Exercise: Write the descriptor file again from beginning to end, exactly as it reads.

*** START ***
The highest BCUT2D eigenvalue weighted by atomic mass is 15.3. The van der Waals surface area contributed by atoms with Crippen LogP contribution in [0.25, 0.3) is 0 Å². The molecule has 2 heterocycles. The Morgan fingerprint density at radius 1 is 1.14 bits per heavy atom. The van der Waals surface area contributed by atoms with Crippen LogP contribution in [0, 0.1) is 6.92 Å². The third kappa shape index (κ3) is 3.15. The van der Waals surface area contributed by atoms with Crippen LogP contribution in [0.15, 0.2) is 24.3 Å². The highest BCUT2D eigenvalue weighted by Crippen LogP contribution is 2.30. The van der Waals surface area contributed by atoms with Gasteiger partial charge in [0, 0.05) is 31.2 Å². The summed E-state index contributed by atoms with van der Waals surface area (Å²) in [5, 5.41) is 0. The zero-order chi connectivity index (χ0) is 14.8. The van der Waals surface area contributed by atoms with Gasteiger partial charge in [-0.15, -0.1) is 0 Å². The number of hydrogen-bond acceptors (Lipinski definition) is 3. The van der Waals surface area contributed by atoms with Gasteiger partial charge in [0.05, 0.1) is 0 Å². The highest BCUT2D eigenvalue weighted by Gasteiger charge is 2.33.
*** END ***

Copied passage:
The highest BCUT2D eigenvalue weighted by atomic mass is 15.3. The van der Waals surface area contributed by atoms with Crippen LogP contribution in [0.25, 0.3) is 0 Å². The molecule has 2 heterocycles. The Morgan fingerprint density at radius 1 is 1.14 bits per heavy atom. The van der Waals surface area contributed by atoms with Crippen LogP contribution in [0, 0.1) is 6.92 Å². The third kappa shape index (κ3) is 3.15. The van der Waals surface area contributed by atoms with Crippen LogP contribution in [0.15, 0.2) is 24.3 Å². The highest BCUT2D eigenvalue weighted by Crippen LogP contribution is 2.30. The van der Waals surface area contributed by atoms with Gasteiger partial charge in [0, 0.05) is 31.2 Å². The summed E-state index contributed by atoms with van der Waals surface area (Å²) in [5, 5.41) is 0. The zero-order chi connectivity index (χ0) is 14.8. The van der Waals surface area contributed by atoms with Gasteiger partial charge in [-0.15, -0.1) is 0 Å². The number of hydrogen-bond acceptors (Lipinski definition) is 3. The van der Waals surface area contributed by atoms with Gasteiger partial charge in [0.05, 0.1) is 0 Å². The highest BCUT2D eigenvalue weighted by Gasteiger charge is 2.33.